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Meditations on Teaching and Practice

I have been thinking a lot lately about what constitutes good teaching (Coaching) and practice. Yesterday after sitting through another long pointless sermon at mass and then going for a long walk afterward to think more about this here are some thoughts: Read more

What’s Happening in Coaching?

Where are the coaches? There is a crisis in coaching. Who and where are prospective coaches being taught how to coach and how to teach? Sport and Exercise science has replaced physical education in college and university programs with a curriculum heavy on the sciences and no emphasis on pedagogy, how to teach. Over the past two months I have seen numerous examples of this. As an Australian colleague of mine observed, most young “coaches” today could not organize a drinking contest in a brewery. Being able to explain all the substrates involved in muscle contraction or knowing what genetic signals are being turned off or on may be important in the laboratory but on the track, the field, the pool or the court it comes down to the ability to coach, to teach, organize and motivate. That is fundamental pedagogy, who is being taught that anymore? Read more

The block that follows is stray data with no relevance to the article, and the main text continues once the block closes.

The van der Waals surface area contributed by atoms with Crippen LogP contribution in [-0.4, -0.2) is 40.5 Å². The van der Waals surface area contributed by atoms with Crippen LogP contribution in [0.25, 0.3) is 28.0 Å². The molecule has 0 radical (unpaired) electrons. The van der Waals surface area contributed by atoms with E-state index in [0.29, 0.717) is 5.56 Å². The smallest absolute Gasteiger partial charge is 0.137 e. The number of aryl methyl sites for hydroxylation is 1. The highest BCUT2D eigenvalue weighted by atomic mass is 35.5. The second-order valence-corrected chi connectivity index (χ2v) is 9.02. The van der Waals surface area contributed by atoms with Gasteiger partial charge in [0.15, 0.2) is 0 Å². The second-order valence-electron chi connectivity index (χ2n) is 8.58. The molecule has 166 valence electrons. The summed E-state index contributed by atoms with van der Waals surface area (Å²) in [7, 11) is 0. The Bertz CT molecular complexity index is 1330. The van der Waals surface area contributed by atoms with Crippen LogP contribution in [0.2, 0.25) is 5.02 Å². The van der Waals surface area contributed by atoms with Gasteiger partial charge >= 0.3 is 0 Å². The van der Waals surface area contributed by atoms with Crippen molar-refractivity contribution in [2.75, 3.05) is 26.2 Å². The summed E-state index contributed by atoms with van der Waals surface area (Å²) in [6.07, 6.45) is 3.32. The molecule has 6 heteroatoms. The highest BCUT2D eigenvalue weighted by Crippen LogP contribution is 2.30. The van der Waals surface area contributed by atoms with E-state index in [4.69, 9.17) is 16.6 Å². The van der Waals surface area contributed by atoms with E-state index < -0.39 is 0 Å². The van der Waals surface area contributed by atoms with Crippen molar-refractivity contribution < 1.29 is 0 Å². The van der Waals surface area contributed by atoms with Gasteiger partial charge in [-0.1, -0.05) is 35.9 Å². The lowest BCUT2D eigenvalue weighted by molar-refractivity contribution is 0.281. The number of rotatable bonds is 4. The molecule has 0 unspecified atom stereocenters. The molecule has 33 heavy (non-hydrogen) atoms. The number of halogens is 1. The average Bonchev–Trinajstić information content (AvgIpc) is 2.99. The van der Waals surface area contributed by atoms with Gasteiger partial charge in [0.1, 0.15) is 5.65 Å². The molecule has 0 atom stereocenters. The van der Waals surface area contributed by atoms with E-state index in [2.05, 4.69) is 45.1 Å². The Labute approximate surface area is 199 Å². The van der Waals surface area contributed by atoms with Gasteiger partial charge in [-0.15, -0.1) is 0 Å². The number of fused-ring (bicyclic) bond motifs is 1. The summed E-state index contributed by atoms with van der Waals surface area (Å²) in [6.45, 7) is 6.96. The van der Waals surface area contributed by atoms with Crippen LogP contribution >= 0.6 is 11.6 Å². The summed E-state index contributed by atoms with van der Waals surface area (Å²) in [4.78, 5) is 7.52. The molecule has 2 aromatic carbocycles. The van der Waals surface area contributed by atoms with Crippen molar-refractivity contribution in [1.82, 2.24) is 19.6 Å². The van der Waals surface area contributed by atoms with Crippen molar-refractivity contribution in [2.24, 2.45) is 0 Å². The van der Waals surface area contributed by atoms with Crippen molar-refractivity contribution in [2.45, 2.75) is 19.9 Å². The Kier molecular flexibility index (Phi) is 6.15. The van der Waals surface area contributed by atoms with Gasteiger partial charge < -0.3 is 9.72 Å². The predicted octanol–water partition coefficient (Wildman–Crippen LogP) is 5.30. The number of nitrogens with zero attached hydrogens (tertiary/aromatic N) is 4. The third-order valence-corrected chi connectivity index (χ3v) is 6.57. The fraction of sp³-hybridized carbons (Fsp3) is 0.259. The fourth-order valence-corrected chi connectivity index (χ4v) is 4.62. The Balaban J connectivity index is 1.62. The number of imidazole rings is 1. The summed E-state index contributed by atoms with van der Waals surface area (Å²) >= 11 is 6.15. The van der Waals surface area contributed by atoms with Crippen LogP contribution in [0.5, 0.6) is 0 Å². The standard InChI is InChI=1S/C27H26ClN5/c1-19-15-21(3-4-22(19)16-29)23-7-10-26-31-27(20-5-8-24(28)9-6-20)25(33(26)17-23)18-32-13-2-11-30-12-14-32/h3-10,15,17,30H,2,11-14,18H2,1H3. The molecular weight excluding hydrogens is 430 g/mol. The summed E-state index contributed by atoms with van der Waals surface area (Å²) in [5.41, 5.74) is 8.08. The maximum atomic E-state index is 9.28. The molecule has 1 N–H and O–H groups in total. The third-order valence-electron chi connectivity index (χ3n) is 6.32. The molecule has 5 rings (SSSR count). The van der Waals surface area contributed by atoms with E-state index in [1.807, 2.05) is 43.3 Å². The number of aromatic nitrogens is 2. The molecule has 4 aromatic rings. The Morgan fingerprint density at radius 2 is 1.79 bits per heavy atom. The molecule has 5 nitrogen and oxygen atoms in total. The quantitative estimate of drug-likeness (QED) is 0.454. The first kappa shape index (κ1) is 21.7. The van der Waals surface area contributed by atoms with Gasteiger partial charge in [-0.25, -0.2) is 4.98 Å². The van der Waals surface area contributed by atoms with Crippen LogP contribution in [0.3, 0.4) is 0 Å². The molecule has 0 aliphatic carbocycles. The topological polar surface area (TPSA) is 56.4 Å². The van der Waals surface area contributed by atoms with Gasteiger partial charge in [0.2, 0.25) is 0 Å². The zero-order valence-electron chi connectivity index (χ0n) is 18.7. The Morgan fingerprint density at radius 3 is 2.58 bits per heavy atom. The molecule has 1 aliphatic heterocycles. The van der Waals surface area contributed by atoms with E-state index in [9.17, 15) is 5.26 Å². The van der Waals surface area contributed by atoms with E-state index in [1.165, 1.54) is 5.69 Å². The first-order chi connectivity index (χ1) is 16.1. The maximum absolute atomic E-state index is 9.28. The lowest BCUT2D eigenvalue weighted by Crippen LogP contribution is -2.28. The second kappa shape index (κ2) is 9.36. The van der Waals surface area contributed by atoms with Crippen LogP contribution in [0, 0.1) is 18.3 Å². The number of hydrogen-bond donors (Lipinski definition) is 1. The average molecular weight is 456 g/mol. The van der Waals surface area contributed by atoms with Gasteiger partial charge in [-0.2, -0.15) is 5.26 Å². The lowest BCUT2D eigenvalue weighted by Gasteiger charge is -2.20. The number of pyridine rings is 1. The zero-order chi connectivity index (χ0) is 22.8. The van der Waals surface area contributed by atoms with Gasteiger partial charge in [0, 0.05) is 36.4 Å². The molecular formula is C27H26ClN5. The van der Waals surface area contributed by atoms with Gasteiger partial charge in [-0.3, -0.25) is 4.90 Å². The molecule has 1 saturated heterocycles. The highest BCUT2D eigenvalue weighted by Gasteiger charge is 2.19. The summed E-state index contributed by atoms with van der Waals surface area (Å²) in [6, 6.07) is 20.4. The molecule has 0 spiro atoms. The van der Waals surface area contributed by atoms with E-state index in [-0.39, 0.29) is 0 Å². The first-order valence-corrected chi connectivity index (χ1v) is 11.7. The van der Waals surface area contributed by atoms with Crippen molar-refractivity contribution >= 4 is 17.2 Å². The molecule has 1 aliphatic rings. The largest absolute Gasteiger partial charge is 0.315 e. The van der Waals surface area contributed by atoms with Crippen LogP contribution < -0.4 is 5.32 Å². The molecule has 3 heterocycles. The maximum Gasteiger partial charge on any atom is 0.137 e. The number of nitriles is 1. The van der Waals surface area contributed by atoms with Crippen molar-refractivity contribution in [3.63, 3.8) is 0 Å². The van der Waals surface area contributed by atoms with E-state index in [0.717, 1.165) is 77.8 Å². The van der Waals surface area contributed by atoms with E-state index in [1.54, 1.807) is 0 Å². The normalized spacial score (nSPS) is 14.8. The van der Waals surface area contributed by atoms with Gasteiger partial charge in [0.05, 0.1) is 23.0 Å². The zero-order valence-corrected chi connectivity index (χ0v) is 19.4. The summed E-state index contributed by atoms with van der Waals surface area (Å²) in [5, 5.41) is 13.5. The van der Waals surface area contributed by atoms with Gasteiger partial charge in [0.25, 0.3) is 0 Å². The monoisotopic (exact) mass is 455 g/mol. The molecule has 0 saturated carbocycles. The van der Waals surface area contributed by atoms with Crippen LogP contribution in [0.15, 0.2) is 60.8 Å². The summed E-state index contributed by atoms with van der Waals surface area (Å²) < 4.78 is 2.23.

Coaching is Teaching

How do you teach? How you reach determines you effectiveness as a coach. It was drilled into me when I was in college and student coaching that coaching was teaching. Fortunately early in my career I was mentored by and coached with some great teacher /coaches. As I reflect on that I realize how fortunate I was to have those influences. When I look at young coaches today I don’t see the same emphasis on teaching. Read more

The Essence of Coaching

6a00e5521cccd088340192abf329b7970d-320wiCoaching is teaching, no one epitomized this more than John Wooden. Wooden always described his job as teacher, not coach. here is Kareem Abdul-Jabbar talking about his coach, John Wooden. “He broke basketball down to its basic elements,” Abdul-Jabbar wrote in The New York Times in 2000. “He always told us basketball was a simple game, but his ability to make the game simple was part of his genius.” Read more